Of Course: Democrats Argue Only More Government Can Fix Obamacare

Posted: Sep 09, 2016 1:30 PM

President Obama, whose promises and predictions about his signature domestic "accomplishment" got virtually every important thing badly wrong, is redoubling his calls for Congress to enact a so-called public option to "fix" his failing law. Doing so would increase competition in Obamacare's marketplaces, he claims. This is false. A government-run and taxpayer-funded "option" would undercut private plans on the individual market and quickly become the only game in town for millions of Americans. Private insurers are already bailing on the exchanges due to unsustainable losses; "competition" from a federal plan would all but guarantee the collapse of the private market in this space. This morning, I explained why Obama and his party have no credibility in offering additional Statist "solutions" to rectify the giant mess they've exclusively created, and expounded on why the government option would have the opposite effect of increasing choice and competition for consumers. Via David Rutz:

There was a bit of crosstalk at the end of one of my answers, when I said that the uprooting of the entire American healthcare system -- with which a large majority of people were satisfied prior to Obamacare's passage -- was the end goal of many Democrats. That isn't baseless, partisan speculation on my part.  Their own words:

The Washington Examiner's Phil Klein is out with a new column making the case that the disintegration of Obamacare could end up being the first domestic crisis the next president faces. His take on the political dynamics as the healthcare law circles the drain:

Now it's looking like either Hillary Clinton or Donald Trump is going to enter the White House facing a crumbling individual insurance market — without sufficient support in Congress to address the problem. This will cause an early face-off between the president and Congress, not unlike the 2011 debt ceiling crisis or 2013 government shutdown. Here's the basic problem. Obamacare has not signed up enough young and healthy individuals in its insurance exchanges to offset the cost of covering older and sicker enrollees. Insurers have been racking up billions of dollars in losses and have responded through a combination of hiking premiums, reducing the number of doctors and hospitals within their networks, or exiting markets altogether. These market exits have left consumers with fewer choices, and put even more pressure on the remaining insurers who now have to absorb yet more high-risk enrollees. There's no reason to believe things are going to get better in 2017.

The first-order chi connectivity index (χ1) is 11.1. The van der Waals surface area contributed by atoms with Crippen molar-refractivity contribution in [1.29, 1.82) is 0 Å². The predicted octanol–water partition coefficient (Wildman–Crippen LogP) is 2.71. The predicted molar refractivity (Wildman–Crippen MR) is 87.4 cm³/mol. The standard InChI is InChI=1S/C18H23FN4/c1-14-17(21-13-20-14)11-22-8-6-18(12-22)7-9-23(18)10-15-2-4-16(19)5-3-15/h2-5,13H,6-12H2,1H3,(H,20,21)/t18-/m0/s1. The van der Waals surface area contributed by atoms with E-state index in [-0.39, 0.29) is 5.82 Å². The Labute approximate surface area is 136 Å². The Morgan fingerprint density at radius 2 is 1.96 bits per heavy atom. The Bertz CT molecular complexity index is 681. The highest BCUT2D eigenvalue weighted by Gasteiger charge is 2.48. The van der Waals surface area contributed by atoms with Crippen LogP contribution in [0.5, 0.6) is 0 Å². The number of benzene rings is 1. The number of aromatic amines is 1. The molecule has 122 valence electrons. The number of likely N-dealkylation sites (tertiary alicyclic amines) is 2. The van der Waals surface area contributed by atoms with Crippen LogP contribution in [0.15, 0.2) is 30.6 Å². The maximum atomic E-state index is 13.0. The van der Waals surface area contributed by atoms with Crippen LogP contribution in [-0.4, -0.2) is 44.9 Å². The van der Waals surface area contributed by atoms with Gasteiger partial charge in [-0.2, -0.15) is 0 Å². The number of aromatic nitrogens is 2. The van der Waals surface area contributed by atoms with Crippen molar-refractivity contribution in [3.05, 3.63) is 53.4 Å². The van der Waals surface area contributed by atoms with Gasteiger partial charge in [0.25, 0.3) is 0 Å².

Let's take the more likely scenario — that Clinton wins in November. (Note: Until Trump starts leading in polls in Pennsylvania, I will continue to view this as the more likely outcome). Clinton has already proposed a number of changes she would make to "build on" Obamacare...Her plans (or even less ambitious proposals meant to address the immediate crisis) will be vehemently opposed by Republicans, who won't be in the mood to "save" Obamacare. Under the best case scenario for Clinton — if the election is an absolute landslide — Democrats will have narrow majorities in the House and Senate. They will not have 60 votes in the Senate to overcome a filibuster, which would mean a bloody war over unleashing the "nuclear option" to kill the filibuster. Even if Democrats did that, however, Clinton would face problems in the House, where any Democratic takeover would involve winning relatively conservative districts in which representatives would not be eager to vote for legislation seen as an expansion of Obamacare.

That lack of eagerness is only underscored by new polling data from Gallup, showing that an enduring majority of voters still oppose Obamacare.  By a double digit margin, more Americans report that the law has directly harmed, as opposed to helped, their household's healthcare situation -- with the percentage saying that Obamacare has made no difference down roughly 20 points since before its 2013 implementation:

Bottom line:

UPDATE - Bill Hemmer asked me about the battle for Congress at the tail end of our segment. I said that control of the Senate looks like a very close contest right now. Yesterday, I wrote that Quinnipiac was likely release a slew of battleground Senate polls in the near future, and based on their new presidential toplines, "all four Senate Republican incumbents [would be] either leading or virtually tied." And here you go: